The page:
Field Punishment No.1 / Recording

Wilfred Owen

“… it is the preface, by Wilfred Owen, to a volume of his poems which was to show, to England, and the intolerant world, the foolishness, unnaturalness, horror, inhumanity, and insupportability of war, and to expose, so that all could suffer and see, the heroic lies, the willingness of the old to sacrifice the young, indifference, grief, the soul of soldiers …  he is a poet of all times, all places, and all wars. There is only one war: that of men against men.”
Dylan Thomas

Wilfred Owen – the great English war poet and a namesake of my son, Fred – has been very much in my thoughts as I’ve been writing the music for Field Punishment No.1. Though he fought in Europe, was honoured with the Military Cross for gallantry and died in action (during the act of encouraging his men onwards as they went into battle) in November 1918, he was deeply conflicted about the nature of war and his participation in it. In a letter to his mother, he described himself as “a conscientious objector… with a very seared conscience.”

I suspect Archibald Baxter would not have been an immediate friend of Wilfred Owen’s. Owen took a dim view of Pacifists and, in many ways, sought to earn his right to object to the war using the exact opposite of Baxter’s means of protest – active participation. However, I like to imagine the things these two artists might have found in common, and the mutual respect that could have developed between them, had they met and spent time in each others company. Reading Baxter’s biography and noting his clear language, his quietly fierce conviction, and his utter lack of self-pity and self-indulgence, I think that there are parallels to Owen’s work, his own perspective on the war, and his deeply convicted nature.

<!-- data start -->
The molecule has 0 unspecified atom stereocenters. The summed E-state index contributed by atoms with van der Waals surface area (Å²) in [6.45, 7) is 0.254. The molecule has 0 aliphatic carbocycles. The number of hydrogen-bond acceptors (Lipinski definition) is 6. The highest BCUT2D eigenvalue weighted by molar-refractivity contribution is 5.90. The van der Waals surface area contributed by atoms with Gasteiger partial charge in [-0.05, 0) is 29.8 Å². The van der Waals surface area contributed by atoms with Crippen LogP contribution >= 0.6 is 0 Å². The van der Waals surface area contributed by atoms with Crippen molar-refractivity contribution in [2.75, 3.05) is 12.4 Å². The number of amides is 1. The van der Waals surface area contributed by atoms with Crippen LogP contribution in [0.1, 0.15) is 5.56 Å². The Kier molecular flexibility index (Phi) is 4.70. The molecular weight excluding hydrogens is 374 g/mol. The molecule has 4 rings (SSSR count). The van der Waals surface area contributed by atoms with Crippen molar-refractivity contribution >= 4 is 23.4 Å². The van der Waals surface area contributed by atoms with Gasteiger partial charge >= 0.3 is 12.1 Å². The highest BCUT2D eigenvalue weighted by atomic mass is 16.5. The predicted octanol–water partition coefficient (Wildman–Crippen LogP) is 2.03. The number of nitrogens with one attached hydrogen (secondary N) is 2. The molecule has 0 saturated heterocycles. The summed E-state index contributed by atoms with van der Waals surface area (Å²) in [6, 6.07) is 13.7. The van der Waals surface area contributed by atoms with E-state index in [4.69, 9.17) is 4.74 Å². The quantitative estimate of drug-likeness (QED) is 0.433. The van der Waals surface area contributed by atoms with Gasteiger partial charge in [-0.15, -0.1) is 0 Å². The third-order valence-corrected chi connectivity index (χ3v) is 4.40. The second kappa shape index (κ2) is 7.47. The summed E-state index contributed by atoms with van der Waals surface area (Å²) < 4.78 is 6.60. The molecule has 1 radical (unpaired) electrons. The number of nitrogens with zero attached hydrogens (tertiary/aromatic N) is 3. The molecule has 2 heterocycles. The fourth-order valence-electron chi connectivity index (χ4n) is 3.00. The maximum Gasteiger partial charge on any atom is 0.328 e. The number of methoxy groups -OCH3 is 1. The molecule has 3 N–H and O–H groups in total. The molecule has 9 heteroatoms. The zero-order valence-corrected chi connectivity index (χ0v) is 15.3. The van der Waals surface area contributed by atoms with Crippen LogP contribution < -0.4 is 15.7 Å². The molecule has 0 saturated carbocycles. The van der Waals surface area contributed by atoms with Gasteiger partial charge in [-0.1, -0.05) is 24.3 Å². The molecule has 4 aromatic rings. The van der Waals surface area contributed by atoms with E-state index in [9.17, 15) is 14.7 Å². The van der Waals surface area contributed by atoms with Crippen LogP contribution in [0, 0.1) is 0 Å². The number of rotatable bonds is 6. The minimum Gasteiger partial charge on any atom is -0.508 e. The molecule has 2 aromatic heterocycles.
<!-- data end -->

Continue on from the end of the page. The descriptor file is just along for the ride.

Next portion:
The preface by Owen, to which Dylan Thomas was referring in the quote at the top of this post, is as follows:

Owen's Preface copy

“This book is not about heroes. English poetry is not yet fit to speak of them.

Nor is it about deeds, or lands, nor anything about glory, honour, might, majesty, dominion, or power, except War.

Above all I am not concerned with Poetry.

My subject is War, and the pity of War.

The Poetry is in the pity.

Yet these elegies are to this generation in no sense consolatory. They may be to the next. All a poet can do today is warn. That is why the true Poets must be truthful.”

(The following websites have a lot of thoughtfully presented information about War Poetry and about the work of Wilfred Owen (and his contemporaries): The First World War Poetry Digital ArchiveThe Wilfred Owen Association, The War Poetry Website. All of the images and quotations in this post were found on these sites.)

We begin recording live instruments for Field Punishment No.1 on Tuesday and finish on Saturday. It will be a very quick turnaround after that and I’ll look forward to posting some of the finished music after the film has been broadcast.

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